A wildly imaginative Australian filmmaker, writer-director George Miller received critical and popular success in both live-action and animation over the course of several decades. After life as a medical doctor, Miller rose to critical acclaim as a filmmaker, thanks to his post-apocalyptic action movie "Mad Max" (1979), starring a then-unknown Aussie actor named Mel Gibson. But it was the much better sequel "The Road Warrior" (1980) that catapulted both director and star into international fame. From there, he directed Gibson in the studio-made sequel, "Mad Max: Beyond Thunderdome" (1985) and helmed the horror comedy "The Witches of Eastwick" (1987), starring Jack Nicholson as Satan lusting after three lonely women. After producing "Flirting" (1991), Nicole Kidmanâ¿¿s final Australian production before transitioning to Hollywood, Miller wrote and directed the acclaimed tearjerker "Lorenzoâ¿¿s Oil" (1992). He had one of his biggest critical and commercial hits with the endearing "Babe" (1995) and itâ¿¿s equally delightful sequel "Babe: Pig in the City" (1996), before winning the Oscar for Best Animated Film for his box-office smash "Happy Feet" (2006). Though he stumbled a bit with the inferior sequel "Happy Feet Two" (2011), Miller remained one of the more underappreciated, but successful filmmakers working in Hollywood.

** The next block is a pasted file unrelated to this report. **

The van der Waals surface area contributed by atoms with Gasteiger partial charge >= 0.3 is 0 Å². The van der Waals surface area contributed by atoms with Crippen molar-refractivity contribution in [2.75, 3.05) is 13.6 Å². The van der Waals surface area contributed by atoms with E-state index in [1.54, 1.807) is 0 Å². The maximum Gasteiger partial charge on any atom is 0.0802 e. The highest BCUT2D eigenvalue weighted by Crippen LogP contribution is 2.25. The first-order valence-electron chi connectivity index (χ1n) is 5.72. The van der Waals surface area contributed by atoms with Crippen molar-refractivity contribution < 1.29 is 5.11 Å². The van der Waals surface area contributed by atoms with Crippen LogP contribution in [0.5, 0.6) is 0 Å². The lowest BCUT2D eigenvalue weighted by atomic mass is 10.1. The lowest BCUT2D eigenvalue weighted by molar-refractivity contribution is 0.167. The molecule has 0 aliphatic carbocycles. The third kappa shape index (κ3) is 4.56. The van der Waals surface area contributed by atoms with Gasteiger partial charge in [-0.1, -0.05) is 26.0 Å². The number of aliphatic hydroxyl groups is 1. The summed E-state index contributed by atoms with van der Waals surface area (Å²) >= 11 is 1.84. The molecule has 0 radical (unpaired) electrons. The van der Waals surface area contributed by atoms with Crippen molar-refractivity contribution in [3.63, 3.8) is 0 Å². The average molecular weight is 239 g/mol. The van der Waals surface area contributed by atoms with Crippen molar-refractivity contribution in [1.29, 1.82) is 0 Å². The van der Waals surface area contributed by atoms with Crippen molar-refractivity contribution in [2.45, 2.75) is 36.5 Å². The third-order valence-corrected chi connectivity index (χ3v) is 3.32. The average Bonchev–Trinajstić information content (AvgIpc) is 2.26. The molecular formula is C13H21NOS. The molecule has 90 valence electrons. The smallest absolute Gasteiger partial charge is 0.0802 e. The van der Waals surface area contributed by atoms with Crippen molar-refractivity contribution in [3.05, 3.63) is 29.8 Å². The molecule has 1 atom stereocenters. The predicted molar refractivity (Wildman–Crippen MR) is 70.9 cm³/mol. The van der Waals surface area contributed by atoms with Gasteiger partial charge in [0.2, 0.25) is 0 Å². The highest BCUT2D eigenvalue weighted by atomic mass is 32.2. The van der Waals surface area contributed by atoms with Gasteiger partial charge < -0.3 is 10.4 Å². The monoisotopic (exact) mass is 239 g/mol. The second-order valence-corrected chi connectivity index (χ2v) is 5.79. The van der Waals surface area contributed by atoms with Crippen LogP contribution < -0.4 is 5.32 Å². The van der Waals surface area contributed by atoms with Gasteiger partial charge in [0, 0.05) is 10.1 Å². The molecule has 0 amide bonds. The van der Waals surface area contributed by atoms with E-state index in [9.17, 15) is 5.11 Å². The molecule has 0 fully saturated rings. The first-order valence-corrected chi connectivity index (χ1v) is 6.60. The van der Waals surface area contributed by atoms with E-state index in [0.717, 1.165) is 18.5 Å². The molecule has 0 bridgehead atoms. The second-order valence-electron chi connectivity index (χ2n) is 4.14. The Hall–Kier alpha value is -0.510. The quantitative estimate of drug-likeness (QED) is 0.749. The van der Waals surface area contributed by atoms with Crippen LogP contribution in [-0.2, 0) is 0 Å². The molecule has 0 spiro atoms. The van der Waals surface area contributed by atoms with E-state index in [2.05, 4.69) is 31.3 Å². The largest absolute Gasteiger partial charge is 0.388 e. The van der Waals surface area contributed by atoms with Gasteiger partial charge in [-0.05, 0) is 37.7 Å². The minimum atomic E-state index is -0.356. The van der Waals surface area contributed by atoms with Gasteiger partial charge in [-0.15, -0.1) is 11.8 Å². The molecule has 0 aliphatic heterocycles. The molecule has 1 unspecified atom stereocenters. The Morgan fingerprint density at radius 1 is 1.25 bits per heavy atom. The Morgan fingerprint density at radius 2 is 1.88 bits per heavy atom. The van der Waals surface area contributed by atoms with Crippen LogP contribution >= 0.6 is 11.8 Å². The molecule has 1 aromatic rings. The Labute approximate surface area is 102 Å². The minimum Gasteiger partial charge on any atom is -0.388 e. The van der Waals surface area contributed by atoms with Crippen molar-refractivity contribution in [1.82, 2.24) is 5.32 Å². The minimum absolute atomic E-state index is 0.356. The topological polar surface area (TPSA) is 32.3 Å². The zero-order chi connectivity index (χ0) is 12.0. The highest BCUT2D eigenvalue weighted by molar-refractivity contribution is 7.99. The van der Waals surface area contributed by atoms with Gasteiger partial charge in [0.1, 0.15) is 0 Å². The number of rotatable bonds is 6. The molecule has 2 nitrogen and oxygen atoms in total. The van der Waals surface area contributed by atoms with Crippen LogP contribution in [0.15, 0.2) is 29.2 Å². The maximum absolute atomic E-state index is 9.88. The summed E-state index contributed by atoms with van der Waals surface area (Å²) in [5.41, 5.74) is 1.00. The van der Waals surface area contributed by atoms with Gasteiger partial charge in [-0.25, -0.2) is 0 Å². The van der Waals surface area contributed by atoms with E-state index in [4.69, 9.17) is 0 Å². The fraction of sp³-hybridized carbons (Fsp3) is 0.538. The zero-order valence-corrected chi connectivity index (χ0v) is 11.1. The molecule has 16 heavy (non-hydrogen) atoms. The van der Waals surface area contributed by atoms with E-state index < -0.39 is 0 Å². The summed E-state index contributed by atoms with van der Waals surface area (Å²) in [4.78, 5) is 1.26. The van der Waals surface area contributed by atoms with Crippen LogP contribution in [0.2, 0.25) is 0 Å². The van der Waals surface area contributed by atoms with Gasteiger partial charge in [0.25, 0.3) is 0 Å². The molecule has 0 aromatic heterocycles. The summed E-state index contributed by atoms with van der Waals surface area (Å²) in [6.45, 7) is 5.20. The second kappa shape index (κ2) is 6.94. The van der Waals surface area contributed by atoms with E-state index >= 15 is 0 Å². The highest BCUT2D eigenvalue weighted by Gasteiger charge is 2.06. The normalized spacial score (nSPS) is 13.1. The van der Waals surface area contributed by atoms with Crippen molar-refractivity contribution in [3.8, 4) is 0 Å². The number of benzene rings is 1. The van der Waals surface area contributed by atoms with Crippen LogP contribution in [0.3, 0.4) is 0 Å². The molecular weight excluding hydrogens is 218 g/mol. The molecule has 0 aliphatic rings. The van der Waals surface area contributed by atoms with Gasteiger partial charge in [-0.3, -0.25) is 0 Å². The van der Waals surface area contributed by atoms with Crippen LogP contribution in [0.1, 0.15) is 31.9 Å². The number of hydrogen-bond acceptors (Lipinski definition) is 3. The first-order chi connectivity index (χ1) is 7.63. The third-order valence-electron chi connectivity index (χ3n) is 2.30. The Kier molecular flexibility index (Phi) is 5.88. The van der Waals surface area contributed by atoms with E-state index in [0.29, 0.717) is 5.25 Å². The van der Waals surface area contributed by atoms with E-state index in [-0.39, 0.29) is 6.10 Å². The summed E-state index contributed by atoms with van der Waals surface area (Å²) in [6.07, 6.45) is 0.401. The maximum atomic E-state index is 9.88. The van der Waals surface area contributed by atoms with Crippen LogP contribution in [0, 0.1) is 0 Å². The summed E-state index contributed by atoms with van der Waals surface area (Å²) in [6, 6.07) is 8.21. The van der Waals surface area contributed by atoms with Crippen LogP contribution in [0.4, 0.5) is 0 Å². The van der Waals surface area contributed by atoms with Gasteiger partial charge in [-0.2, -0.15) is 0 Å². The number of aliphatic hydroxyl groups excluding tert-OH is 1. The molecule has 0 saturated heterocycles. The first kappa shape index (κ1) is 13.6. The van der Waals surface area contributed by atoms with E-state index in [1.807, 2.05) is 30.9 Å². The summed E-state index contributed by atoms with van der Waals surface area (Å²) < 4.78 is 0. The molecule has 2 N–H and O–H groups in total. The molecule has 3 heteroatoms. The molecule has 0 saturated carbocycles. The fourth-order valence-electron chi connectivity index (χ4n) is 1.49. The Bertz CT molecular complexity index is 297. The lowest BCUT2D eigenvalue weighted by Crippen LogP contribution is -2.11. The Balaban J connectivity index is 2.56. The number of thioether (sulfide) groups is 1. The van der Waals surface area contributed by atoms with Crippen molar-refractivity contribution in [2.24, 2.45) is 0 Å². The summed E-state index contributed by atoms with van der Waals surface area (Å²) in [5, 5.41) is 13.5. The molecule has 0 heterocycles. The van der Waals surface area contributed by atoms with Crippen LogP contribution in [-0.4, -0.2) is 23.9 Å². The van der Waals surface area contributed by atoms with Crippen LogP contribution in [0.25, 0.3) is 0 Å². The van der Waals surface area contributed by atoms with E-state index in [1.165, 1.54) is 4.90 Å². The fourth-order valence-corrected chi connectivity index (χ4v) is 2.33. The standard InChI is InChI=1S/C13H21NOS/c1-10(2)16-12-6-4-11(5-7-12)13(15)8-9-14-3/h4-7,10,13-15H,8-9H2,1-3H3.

Miller was born to Greek immigrant on March 3, 1945, settling in Australia. He attended Sydney Boys School, and was an altar boy, but throughout his youth, he nurtured a deep love of movies. Still, he veered away from pursuing films professionally, opting to study medicine at the University of South Wales alongside his non-identical twin brother, John. But the bug remained, and during their last year of med school, the brothers made a one-minute short film which went on to win a prize at a student film festival: a slot at a film workshop. Dividing his time between film and medicine, Miller attended the workshop at Melbourne University, and also volunteered his time working as a crew member on films, all the while completing his residency at Sydney's St. Vincent's Hospital. During this period, Miller befriended another film fanatic, Byron Kennedy. The two of them helped each other out in their fledgling crew member days, and would go on to enjoy fruitful creative collaborations later on. Their first project together was the 1971 short film, "Violence in the Cinema, Part 1."